New Form I-9 Required: Changes Employers Need to Know

New I-9 Employment FormIf your company uses the electronic, fillable Form I-9 as part of your new employee onboarding process, you need to be aware of changes in the form, the use of which becomes mandatory on May 1, 2020.

All U.S. employers must complete and retain an I-9 for every new hire, verifying that the employee is authorized to work in the country. The employee must complete the designated section of the form and provide supporting documentation confirming his or her identity and employment authorization.

The new version of the I-9 dated October 21, 2019, is available for use now, and employers can submit either the new form or old one before May 1. While the paper version of the form remains unchanged, the electronic version contains some noticeable differences and clarifications that employers should note.

Specifically, the new electronic Form I-9:

  • Clarifies who can act as an authorized representative of an employer when completing Section 2 of the form. While employers may designate anyone to be an authorized representative, the employer is still liable for any violations by the named person when completing the form.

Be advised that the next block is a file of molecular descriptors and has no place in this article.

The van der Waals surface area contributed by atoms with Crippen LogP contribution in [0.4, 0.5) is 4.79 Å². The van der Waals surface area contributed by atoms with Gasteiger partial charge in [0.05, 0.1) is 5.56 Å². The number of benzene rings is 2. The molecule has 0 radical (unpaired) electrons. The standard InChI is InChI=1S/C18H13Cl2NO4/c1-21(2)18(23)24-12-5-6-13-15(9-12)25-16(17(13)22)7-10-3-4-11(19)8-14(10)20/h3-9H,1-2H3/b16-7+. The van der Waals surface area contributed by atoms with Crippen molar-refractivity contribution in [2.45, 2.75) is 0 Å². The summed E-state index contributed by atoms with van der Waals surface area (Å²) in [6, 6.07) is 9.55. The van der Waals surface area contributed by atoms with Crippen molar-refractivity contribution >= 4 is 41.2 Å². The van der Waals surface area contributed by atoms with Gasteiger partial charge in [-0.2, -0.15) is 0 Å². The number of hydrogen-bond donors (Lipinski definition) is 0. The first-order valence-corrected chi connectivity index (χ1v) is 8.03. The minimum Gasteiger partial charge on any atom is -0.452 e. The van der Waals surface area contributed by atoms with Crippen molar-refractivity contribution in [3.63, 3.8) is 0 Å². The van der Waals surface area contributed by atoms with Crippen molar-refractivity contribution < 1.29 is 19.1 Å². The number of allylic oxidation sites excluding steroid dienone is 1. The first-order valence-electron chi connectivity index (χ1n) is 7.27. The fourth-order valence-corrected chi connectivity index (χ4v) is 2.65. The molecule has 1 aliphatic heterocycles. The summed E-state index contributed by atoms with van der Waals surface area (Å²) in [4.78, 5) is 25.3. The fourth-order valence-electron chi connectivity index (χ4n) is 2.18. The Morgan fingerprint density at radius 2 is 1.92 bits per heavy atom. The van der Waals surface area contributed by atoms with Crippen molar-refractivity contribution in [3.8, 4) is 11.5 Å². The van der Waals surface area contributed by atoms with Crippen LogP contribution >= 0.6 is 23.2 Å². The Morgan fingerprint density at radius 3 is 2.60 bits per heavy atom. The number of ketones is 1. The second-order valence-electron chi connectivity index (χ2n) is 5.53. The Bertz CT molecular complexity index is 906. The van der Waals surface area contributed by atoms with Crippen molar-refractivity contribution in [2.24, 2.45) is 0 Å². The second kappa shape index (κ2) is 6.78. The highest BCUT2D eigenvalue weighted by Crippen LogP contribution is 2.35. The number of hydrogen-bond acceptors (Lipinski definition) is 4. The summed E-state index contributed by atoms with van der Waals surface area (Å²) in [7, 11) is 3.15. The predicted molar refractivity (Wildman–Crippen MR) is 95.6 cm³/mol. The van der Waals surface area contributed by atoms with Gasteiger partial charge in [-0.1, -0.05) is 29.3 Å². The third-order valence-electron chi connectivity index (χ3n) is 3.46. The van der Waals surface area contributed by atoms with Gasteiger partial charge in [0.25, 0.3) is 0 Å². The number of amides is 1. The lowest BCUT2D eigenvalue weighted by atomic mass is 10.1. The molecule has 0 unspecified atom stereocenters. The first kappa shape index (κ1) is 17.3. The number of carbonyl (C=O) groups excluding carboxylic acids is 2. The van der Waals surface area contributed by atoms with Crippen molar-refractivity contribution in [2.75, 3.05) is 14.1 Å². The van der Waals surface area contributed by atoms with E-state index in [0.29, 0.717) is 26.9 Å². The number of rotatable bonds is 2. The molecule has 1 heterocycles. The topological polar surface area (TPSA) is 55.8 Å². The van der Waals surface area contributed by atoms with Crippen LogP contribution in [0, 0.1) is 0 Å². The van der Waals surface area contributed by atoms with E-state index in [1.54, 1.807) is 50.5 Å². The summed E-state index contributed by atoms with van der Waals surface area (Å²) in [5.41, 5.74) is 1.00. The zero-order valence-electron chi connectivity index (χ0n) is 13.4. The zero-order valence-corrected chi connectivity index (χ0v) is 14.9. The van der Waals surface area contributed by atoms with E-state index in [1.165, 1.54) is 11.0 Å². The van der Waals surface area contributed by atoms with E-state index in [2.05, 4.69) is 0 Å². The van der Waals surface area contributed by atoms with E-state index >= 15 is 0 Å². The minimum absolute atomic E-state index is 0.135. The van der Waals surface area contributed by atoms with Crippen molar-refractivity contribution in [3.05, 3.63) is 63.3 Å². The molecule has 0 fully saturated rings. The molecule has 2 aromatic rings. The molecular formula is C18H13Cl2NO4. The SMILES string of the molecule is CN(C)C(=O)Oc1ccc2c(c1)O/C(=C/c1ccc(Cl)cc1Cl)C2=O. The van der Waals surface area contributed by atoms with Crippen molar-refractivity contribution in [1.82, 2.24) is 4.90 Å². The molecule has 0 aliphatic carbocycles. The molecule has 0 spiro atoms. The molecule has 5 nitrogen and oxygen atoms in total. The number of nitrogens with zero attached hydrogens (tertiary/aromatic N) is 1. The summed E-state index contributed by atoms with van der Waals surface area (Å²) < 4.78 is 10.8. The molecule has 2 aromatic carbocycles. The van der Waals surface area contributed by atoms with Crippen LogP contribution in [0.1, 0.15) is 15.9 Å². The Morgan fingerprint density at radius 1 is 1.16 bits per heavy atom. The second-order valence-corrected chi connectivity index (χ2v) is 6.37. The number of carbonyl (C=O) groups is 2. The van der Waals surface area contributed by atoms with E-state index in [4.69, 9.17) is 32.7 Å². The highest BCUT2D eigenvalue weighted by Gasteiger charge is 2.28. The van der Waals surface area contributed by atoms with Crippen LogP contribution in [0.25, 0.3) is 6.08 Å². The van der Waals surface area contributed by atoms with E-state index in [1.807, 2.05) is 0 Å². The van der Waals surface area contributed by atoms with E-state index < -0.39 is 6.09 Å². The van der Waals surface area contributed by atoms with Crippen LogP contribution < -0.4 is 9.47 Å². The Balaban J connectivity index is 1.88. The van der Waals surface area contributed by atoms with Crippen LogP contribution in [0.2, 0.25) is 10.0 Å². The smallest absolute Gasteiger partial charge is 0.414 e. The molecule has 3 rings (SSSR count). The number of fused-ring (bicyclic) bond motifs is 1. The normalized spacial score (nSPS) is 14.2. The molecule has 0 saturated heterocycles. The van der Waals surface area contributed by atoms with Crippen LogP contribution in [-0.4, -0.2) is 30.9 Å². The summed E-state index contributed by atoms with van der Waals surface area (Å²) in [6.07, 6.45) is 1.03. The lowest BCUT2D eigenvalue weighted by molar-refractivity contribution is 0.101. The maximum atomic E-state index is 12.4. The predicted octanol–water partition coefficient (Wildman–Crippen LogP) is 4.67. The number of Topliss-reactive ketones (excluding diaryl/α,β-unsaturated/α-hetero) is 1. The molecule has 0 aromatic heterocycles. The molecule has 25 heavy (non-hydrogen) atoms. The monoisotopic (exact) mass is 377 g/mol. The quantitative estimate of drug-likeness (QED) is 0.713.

• Simplifies the identification and review of acceptable documents. When entering document information in the List A column (or, alternatively, in the List B and C columns), employers no longer need to write “N/A” in the unused columns.
  • Clarifies that a new hire’s Employment Authorization Document (EAD) containing a photograph is not included on the list of acceptable List C documents, though it is a List A document.

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While these modifications to Form I-9 are hardly earth-shattering, employers should ensure they comply with all employment authorization requirements and properly complete the form for all new hires in case they are ever audited by the U.S. Department of Labor.

If you have questions or concerns about the new Form I-9  or your company’s employment authorization responsibilities generally, the employment law attorneys at Kreis Enderle can provide you with sound, straightforward counsel to guide your decision-making. To discuss your situation, please contact Jesse Young at JYoung@kehb.com or (269) 324-3000.

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